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Identity Fraud

Identity fraud can occur in many ways, from somebody using your credit card details illegally, to having your entire identity assumed by another person to open bank accounts, take out loans and conduct illegal business under your name.

How to protect yourself from identity theft

Signs of identity fraud

These can vary, but some typical signs that your identity is being used unlawfully are:

What can you do?

If you believe that you have had personal papers stolen, or have become a victim of identity theft, notify The Mutual as soon as possible. You should also advise any other financial institution that you bank with so they are aware of the situation.

Any instance of identity fraud should also be immediately reported to your local police.
It is also a good idea to advise close family and friends as identity theft rings will often target more than one member of a household.

Hoax emails

Financial institutions in Australia have been subject to various email scams that are designed to compromise the personal information of individuals in order to illegally obtain and transfer funds overseas.

There are generally two types of emails aimed at obtaining your personal information:

1. Phishing (pronounced fishing) emails

Phishing emails are designed to trick you into disclosing personal information such as account details, passwords or card numbers. Be suspicious of unexpected emails from a bank, credit union or building society asking you to supply information.

If you have accidentally given out personal information regarding your account details, please change your Access Code in Internet Banking immediately. If you are unsure how to do this or have any other queries, please contact our helpful staff and they will assist you.

Remember, The Mutual will never ask you to confirm your identity or supply your passwords via email.

If you receive an email claiming to be from The Mutual asking for account or personal information or directing you to log in to an external site, please contact our staff immediately.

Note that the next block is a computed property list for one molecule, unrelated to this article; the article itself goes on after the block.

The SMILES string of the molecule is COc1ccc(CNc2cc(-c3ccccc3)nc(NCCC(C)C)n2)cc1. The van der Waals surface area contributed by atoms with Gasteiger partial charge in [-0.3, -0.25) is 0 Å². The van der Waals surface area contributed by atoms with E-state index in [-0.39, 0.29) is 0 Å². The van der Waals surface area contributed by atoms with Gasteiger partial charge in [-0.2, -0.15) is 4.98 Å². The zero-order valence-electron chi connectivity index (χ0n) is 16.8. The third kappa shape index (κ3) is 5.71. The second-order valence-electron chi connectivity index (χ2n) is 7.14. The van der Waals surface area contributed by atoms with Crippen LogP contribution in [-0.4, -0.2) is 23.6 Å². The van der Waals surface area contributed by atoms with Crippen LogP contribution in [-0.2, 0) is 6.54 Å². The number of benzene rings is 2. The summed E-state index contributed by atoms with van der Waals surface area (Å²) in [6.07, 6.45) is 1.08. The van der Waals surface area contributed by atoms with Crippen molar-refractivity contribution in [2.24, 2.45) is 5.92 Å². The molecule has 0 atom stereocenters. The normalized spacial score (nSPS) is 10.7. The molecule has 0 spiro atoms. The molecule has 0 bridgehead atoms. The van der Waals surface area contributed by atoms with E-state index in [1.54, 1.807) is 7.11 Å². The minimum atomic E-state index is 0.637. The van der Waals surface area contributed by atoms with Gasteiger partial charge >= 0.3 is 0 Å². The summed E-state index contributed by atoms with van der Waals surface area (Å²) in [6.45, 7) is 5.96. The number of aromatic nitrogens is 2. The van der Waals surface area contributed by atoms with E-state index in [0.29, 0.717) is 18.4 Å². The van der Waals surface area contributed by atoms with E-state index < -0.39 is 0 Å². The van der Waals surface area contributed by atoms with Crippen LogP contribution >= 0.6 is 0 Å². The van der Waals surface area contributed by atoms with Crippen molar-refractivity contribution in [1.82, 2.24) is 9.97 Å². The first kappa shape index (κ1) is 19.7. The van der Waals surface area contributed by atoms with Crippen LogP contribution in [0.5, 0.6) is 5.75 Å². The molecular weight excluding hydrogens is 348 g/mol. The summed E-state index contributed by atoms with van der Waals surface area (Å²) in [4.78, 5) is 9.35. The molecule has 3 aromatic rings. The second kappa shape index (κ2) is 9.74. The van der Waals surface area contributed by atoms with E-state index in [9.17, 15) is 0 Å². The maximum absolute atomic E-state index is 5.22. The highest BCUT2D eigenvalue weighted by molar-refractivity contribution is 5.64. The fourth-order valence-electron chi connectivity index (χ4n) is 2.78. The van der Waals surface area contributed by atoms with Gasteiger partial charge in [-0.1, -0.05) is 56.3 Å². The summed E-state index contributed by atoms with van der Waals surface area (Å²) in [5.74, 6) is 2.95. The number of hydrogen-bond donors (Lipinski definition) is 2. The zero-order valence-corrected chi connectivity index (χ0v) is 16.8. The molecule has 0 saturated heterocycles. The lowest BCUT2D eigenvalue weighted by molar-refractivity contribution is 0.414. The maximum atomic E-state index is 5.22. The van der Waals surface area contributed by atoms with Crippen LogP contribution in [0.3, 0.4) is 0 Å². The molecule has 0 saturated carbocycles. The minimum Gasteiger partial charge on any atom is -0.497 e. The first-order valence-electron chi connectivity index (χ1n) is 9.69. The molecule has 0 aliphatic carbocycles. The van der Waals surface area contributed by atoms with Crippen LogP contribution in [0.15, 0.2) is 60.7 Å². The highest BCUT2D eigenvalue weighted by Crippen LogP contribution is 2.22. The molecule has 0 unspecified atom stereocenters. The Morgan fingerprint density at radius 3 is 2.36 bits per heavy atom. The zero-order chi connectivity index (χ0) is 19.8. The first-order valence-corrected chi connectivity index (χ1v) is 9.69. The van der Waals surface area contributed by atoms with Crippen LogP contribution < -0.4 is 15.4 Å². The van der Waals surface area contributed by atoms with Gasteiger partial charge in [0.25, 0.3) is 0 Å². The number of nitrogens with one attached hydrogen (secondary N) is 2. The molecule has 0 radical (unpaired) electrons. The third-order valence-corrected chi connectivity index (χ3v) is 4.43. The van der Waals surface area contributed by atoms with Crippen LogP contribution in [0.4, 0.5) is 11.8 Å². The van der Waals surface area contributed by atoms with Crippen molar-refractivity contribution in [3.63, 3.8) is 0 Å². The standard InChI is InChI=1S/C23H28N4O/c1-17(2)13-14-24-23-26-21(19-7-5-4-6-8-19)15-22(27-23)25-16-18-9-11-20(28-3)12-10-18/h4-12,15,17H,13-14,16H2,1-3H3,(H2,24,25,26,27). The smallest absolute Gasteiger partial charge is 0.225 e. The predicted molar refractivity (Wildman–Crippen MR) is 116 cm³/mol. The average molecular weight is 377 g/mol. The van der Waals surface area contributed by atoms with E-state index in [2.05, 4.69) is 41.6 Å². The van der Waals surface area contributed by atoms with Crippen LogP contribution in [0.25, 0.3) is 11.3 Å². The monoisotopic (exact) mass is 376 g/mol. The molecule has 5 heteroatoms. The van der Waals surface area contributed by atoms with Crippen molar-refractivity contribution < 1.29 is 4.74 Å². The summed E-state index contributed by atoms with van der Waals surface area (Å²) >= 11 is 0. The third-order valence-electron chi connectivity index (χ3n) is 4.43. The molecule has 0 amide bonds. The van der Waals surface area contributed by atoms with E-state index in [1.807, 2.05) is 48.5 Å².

2. Virus or trojan emails

These emails come from senders who are usually unknown to the receiver. They contain links or attachments that may download and install malicious software (malware) onto your computer.

If you click on a link in these emails, or open an attachment, the malware will try to install itself automatically on your computer, though this could be blocked if you have the appropriate software security updates installed on your computer. Some malware is even programmed to uninstall your anti-virus software prior to attempting to infect your machine.

If you have already actioned an email by clicking on the link, or you notice that your computer has become slower and you have other icons on your computer that you don't remember downloading, these are signs that your computer may have been infected by a virus or other malware.

In this case, have your computer professionally inspected and cleaned by a trained computer technician to remove any malware that may have been downloaded, and as a continued preventative measure, have them install the latest anti-virus and anti-spyware software.

Scams

There are numerous scams that attempt to trick you into providing your personal information or giving up some of your hard earned money. The simple rule to remember is, if the offer seems too good to be true then it probably is.

For more information on scams go to www.scamwatch.gov.au

Questions?

If you have any questions, please contact us